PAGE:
Human Nature, Civility, and Mores
This colloquium addressed a central issue in Western political thought, asking the questions: What is the relation between civil liberty, political constitutions, civility, and mores in shaping individual and national character? Is civility essential—or averse—to individual happiness? Is it a product of a free constitution or the result of its absence? Is it an instrument of individual freedom, of individual autonomy, or a by-product of political (and social) servitude? To what extent are sense and sensibility inherent in human nature, and how much do they owe to acquired education?
Austen, Jane. Sense and Sensibility. New York: Penguin Classics, 2003.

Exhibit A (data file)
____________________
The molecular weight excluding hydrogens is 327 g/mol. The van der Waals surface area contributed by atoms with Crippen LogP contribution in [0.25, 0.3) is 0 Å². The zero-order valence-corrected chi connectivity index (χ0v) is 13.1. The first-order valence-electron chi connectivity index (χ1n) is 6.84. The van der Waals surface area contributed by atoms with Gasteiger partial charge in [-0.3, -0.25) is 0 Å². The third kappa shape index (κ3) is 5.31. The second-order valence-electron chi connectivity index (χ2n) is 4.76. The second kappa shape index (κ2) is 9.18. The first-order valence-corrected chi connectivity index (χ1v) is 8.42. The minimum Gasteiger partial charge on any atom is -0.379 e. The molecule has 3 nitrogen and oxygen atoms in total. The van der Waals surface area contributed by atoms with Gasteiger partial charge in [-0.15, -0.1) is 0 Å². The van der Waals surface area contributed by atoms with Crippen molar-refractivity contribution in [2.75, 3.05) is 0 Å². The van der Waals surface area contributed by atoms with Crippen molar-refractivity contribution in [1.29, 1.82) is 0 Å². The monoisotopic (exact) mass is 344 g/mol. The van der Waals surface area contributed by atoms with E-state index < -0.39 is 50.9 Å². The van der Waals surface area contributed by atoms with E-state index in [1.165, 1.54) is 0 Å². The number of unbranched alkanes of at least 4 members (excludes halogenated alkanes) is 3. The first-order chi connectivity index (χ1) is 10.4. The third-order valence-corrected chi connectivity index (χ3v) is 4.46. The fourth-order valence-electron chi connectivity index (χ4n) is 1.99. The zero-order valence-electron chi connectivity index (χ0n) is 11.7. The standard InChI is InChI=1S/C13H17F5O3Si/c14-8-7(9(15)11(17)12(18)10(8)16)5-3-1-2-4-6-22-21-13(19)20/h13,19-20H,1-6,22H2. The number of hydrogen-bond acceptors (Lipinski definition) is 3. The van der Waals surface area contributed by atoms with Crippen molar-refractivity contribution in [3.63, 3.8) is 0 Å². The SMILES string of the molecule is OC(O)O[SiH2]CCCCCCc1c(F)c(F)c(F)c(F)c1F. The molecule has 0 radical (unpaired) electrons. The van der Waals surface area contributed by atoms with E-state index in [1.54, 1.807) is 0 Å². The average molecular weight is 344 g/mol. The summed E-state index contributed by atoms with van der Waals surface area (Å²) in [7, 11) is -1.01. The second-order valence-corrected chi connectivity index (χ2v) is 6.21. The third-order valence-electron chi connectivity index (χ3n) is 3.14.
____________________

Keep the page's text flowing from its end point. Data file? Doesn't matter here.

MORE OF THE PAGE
Hume, David. Essays: Moral, Political and Literary. Edited by Eugene F. Miller. Indianapolis: Liberty Fund, 1985, 1987.
Montesquieu, Charles-Louis de Secondat. The Spirit of the Laws. Translated by Anne M. Cohler, Basia Carolyn Miller, and Harold Samuel Stone. Cambridge: Cambridge University Press, 1989.
Rousseau, Jean-Jacques. Politics and the Arts: Letter to M. d’Alembert on the Theatre. Translated by Alan Bloom. Ithaca: Cornell University Press, 1960.
Tocqueville, Alexis de. Democracy in America, Volumes 1 and 2 [English Edition]. Edited by Eduardo Nolla. Translated by James T. Schleifer. Indianapolis: Liberty Fund, 2012.